By Ilona Kauremszky
Come this spring when the ice has melted off the Niagara River (let’s hope) there will be some folks clamoring for a spot to brave the mighty Niagara River.
For those contemplating a cruise on this iconic voyage sailing on board the Hornblower Niagara Cruises, as a cruise survivor I’m ready to tell you where you can go for a little sustenance and come night time to sleep like a baby.
After the adrenaline thrilling moments have subsided as the craggy walls of the Niagara Great Gorge feel like they are closing in around you while you’re facing arguably Canada’s number one visitor experience here are two Niagara Crash Pads worth checking into:
Hilton Niagara Falls
The big deal: The 51-story property has the best bar in the sky that affords fabulous views of both the Horseshoe and American Falls. The Myst Lounge and the adjoining Watermark Restaurant below are decked out in whitewater white décor and have a fun wave motif that looks like you want to hang ten it.
The tiered resto and lounge also ensure patrons don’t infringe on each other’s panoramic vistas. After you’re done with the cocktail (there are some fun choices like Niagara Ice infused with vodka and ice wine and Hypnotic Breeze with Hpnotic liqueur, rum and pineapple juice) which I’m sure you’re totally appreciating after gripping the handrail of the Hornblower. Now you’re ready to descend the elevator for the hottest culinary sensation: the Brazilian Steakhouse Brasa with its all-you-can-eat cuts of meat.
Funny you’re feeling ravenous and somehow have become quite carnivore-like after the crashing Falls episode so you dine like a Brazilian gaucho on beef rump steak, beef top sirloin and 10 other types of meat choices not to mention the salad bar of 70 buffet items.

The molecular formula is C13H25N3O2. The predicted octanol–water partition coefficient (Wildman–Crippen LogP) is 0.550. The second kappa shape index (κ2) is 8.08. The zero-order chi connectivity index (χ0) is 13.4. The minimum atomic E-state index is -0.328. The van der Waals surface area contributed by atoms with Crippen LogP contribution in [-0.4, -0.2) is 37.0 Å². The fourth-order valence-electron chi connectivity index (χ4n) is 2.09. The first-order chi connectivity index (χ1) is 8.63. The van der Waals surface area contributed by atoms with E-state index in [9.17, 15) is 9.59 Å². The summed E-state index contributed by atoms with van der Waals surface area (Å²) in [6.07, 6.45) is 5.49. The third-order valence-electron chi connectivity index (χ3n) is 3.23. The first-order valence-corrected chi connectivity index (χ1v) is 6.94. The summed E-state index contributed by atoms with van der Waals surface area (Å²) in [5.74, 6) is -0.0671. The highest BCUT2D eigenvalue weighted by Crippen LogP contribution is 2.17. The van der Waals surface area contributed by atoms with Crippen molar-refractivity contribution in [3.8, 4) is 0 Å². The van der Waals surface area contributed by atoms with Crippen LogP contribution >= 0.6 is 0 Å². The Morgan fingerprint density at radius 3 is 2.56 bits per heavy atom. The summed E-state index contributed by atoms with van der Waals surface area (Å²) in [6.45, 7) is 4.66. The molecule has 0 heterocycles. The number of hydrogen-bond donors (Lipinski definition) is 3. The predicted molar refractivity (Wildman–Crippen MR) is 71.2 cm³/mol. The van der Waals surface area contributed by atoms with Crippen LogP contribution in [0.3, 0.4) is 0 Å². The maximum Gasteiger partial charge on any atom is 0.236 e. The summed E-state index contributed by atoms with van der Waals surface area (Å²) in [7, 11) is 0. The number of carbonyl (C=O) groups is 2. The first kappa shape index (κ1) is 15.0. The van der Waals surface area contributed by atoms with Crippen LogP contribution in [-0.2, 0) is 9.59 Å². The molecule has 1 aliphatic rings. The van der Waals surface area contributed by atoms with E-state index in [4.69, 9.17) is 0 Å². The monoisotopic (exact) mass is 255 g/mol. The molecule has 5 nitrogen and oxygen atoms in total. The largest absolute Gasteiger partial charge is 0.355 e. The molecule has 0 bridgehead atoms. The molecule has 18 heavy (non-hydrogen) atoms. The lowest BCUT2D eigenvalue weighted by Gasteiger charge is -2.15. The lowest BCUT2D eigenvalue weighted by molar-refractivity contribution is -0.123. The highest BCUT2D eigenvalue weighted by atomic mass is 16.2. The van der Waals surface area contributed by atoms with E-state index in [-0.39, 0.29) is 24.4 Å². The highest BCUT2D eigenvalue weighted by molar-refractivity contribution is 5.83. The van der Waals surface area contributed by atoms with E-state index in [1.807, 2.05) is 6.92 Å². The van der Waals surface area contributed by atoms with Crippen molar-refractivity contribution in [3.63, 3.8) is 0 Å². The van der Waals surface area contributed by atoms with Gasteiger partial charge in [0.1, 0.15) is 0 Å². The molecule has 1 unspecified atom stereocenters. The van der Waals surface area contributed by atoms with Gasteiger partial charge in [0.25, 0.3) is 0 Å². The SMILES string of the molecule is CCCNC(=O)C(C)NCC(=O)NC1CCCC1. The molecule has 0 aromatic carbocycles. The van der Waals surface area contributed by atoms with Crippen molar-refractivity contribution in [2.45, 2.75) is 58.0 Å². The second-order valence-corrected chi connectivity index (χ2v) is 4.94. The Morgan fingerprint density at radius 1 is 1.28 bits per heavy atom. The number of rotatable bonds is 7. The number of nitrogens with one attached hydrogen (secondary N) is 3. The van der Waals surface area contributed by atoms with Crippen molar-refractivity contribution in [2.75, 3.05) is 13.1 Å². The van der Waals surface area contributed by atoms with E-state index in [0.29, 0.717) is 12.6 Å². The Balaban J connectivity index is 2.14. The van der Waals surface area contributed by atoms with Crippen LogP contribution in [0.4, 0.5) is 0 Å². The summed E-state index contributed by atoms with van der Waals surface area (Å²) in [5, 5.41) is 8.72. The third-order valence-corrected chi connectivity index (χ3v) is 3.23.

The rooms are elegant and newly renovated.
The surprise: Want some more splash? There’s an indoor pool with a curvy slide, a huge family favorite.
Sterling Inn & Spa
Back in the olden days, this location was dairy central and HQ for Bordens Dairy serving the freshest bottles of milk to the locals until it sadly shut down. It was the last dairy in the area where the traditional milk man went to his patrons by horse and buggy. Seriously.
But fast forward a few decades later. Nobody ever thought the factory building would be welcoming the most poshest of guests to stay overnight at this luxury boutique hotel.
The big deal: At the Sterling Inn & Spa, you will not feel sterling-like but like gold. The hotel’s vibe which consistently whispers, “It’s all about the inside not the outside” on the amenities, service and fine dining hold true as the hotel is offset away from the maddening crowds by Clifton Hill or at the Niagara Parks.
Guests are escorted to their suites in which no two rooms look alike. Expect spacious boites styled in dark woods and rich colour palettes. The building’s layout with its quirky dairy bottle exterior also gave designers some challenges but the end result really makes up for it.
For guests who might like to recreate the Hornblower Niagara Cruises some of the rooms have a deep soaker tub but all the rooms have a walk-in shower with a huge rainshower head in an elegantly appointed bathroom.
Guests get breakfast in bed to top it off.
And of course, if you’re like me, and developed an appetite l’apres the cruise, the AG Inspired Cuisine Restaurant (aptly using the chemistry symbol for “Silver”) has a fabulous gourmet menu without the pretense. The restaurant consistently receives high ratings. Executive Chef Cory Linkson is such a connoisseur that his farm to table philosophy has extended to the hotel owners who have secured a nice garden patch in nearby Niagara-on-the-Lake.
The surprise: A quiet, mellow property perfect for unwinding after witnessing the white waters of Niagara.
You can make your booking at the hotel websites. Room rates are seasonal. For a standard room, the low season nightly rates per person start from CDN$101.
If these featured properties are both booked up, check the other options on the map below: